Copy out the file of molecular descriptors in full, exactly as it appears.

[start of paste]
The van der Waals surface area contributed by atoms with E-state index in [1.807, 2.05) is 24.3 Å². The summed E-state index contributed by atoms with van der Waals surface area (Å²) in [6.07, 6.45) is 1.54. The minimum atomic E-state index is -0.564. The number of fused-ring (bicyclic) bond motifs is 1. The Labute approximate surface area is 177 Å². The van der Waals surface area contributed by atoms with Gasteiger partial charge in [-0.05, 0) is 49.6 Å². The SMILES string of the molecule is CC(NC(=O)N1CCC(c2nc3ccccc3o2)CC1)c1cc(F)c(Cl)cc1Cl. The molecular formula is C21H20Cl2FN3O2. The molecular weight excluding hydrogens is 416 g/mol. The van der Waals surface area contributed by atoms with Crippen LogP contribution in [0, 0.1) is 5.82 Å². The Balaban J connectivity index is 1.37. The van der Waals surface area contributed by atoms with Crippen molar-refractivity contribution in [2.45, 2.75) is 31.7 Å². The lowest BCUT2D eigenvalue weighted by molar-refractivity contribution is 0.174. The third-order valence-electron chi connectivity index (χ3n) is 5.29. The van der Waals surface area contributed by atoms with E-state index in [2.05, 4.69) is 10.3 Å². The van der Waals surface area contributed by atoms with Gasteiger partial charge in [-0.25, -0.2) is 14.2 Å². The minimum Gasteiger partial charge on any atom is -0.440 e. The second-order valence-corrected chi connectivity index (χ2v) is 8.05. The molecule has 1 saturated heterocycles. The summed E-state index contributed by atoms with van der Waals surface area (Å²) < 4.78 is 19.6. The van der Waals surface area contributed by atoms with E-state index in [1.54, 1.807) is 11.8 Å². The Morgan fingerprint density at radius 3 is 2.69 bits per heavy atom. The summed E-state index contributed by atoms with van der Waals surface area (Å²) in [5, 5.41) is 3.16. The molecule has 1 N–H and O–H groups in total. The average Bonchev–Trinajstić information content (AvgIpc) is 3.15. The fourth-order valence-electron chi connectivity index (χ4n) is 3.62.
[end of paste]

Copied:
The van der Waals surface area contributed by atoms with E-state index in [1.807, 2.05) is 24.3 Å². The summed E-state index contributed by atoms with van der Waals surface area (Å²) in [6.07, 6.45) is 1.54. The minimum atomic E-state index is -0.564. The number of fused-ring (bicyclic) bond motifs is 1. The Labute approximate surface area is 177 Å². The van der Waals surface area contributed by atoms with Gasteiger partial charge in [-0.05, 0) is 49.6 Å². The SMILES string of the molecule is CC(NC(=O)N1CCC(c2nc3ccccc3o2)CC1)c1cc(F)c(Cl)cc1Cl. The molecular formula is C21H20Cl2FN3O2. The molecular weight excluding hydrogens is 416 g/mol. The van der Waals surface area contributed by atoms with Crippen LogP contribution in [0, 0.1) is 5.82 Å². The Balaban J connectivity index is 1.37. The van der Waals surface area contributed by atoms with Crippen molar-refractivity contribution in [2.45, 2.75) is 31.7 Å². The lowest BCUT2D eigenvalue weighted by molar-refractivity contribution is 0.174. The third-order valence-electron chi connectivity index (χ3n) is 5.29. The van der Waals surface area contributed by atoms with E-state index in [2.05, 4.69) is 10.3 Å². The van der Waals surface area contributed by atoms with Gasteiger partial charge in [-0.25, -0.2) is 14.2 Å². The minimum Gasteiger partial charge on any atom is -0.440 e. The second-order valence-corrected chi connectivity index (χ2v) is 8.05. The molecule has 1 saturated heterocycles. The summed E-state index contributed by atoms with van der Waals surface area (Å²) < 4.78 is 19.6. The van der Waals surface area contributed by atoms with E-state index in [1.54, 1.807) is 11.8 Å². The Morgan fingerprint density at radius 3 is 2.69 bits per heavy atom. The summed E-state index contributed by atoms with van der Waals surface area (Å²) in [5, 5.41) is 3.16. The molecule has 1 N–H and O–H groups in total. The average Bonchev–Trinajstić information content (AvgIpc) is 3.15. The fourth-order valence-electron chi connectivity index (χ4n) is 3.62.